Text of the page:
Sunday, November 30, 2014

Koffie Verkeerd

The enjoyment of coffee drinking is nothing new to the Dutch. Public coffee houses, where the caffeine-laden beverage could be enjoyed, have been part of the city landscapes since the early seventeenth century. Traditionally, only men visited these koffiehuizen, to talk about politics, read newspapers, smoke pipe tobacco and do business while drinking cups of hot, steaming coffee. Women seldom, if at all, entered these public houses, and preferred to consume coffee and tea at home.

Slowly but surely, coffee became an integral part of the day as it was served with breakfast, then with lunch, and as the integration of the black beverage solidified over the years throughout all layers of society, coffee was also served with dinner at six, and again at 8pm. The country became a coffee-loving nation, which it is to this day. According to The Atlantic magazine, the Netherlands is the world's most-coffee-drinking nation, with an average of 2.4 cups a day.

But 2.4 doesn't sound like all that much, to tell you the truth. On average, we consume four to five cups a day (one cup at breakfast, another one at work around 10:30, possibly a third one to wrap up lunch time or at 2:30pm as a pick-me-up with a cookie or a koekje, maybe a cup with dinner, and another cup at 8pm). On those days that the buurvrouw comes over, you drink at least two or three cups, while you visit and talk about well...the other neighbors, I guess. With an average of 2.4 cups, either people have stopped visiting or somebody's not pulling their weight back home!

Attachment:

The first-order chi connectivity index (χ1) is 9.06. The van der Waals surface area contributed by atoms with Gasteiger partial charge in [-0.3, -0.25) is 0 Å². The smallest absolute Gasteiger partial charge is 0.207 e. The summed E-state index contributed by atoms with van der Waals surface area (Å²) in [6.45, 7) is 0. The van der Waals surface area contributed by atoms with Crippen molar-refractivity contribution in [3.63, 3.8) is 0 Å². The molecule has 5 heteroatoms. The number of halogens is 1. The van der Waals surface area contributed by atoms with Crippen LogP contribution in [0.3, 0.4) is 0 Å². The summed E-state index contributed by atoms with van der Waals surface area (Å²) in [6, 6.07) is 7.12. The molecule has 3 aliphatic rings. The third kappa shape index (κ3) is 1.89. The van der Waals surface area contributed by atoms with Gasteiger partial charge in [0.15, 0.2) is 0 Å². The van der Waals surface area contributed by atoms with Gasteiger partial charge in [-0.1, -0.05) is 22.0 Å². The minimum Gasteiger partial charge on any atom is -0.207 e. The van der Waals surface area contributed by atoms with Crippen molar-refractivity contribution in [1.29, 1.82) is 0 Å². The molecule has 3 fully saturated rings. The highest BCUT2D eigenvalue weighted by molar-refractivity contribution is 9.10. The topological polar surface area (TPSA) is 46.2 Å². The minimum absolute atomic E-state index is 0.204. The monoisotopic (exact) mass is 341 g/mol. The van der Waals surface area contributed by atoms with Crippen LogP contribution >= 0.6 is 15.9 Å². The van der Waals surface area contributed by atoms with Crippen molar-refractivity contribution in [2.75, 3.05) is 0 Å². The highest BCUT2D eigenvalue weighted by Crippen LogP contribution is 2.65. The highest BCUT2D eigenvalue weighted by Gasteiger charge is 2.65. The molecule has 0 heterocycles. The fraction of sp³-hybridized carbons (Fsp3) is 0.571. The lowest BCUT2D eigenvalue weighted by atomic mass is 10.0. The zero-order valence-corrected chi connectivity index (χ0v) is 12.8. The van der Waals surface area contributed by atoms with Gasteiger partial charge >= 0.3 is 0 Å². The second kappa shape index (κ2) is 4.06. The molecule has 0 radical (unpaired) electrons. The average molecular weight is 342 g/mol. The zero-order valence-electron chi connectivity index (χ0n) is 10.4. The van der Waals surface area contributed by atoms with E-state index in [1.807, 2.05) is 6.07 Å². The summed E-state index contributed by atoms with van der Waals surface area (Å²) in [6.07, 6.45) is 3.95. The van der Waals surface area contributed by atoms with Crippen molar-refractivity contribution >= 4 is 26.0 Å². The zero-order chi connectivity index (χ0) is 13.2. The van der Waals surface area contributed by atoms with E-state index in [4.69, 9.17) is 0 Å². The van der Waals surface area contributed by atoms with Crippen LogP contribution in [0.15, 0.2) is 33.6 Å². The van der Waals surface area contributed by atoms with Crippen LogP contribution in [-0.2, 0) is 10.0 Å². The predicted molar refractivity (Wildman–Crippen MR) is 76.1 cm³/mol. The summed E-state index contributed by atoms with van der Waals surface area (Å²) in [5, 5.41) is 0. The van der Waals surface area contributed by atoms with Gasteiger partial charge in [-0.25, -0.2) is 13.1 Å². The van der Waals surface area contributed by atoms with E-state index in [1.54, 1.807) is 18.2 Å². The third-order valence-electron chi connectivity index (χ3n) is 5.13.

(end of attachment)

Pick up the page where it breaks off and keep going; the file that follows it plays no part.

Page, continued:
The persistent rumor that the Dutch are so stingy that they will only offer a single cookie with coffee is one that is hard to kill, but so very untrue. Nine out of 10 Dutch people insist that serving coffee without cookies is just "not done": the cookie is part of the coffee drinking experience. This explains why, when ordering coffee at a café, one usually gets a cookie or little piece of chocolate with the order. And since, especially in company, the Dutch will seldom only consume one cup of coffee (that's just not gezellig!), it is very doubtful that a second cookie is not offered with a follow-up cup.

Koffie verkeerd, or "wrong coffee", is a typical Dutch way of consuming coffee: half automatic drip coffee and half warm milk. It's called "wrong" because traditionally coffee only contains a "wolkje", a small cloud, of milk.

Koffie Verkeerd
4 oz strong drip coffee, hot
4 oz milk
Sugar as desired

Warm the milk to the point of boiling, and add to the hot coffee in the cup. Stir. Serve. With a cookie. Or better, make it two!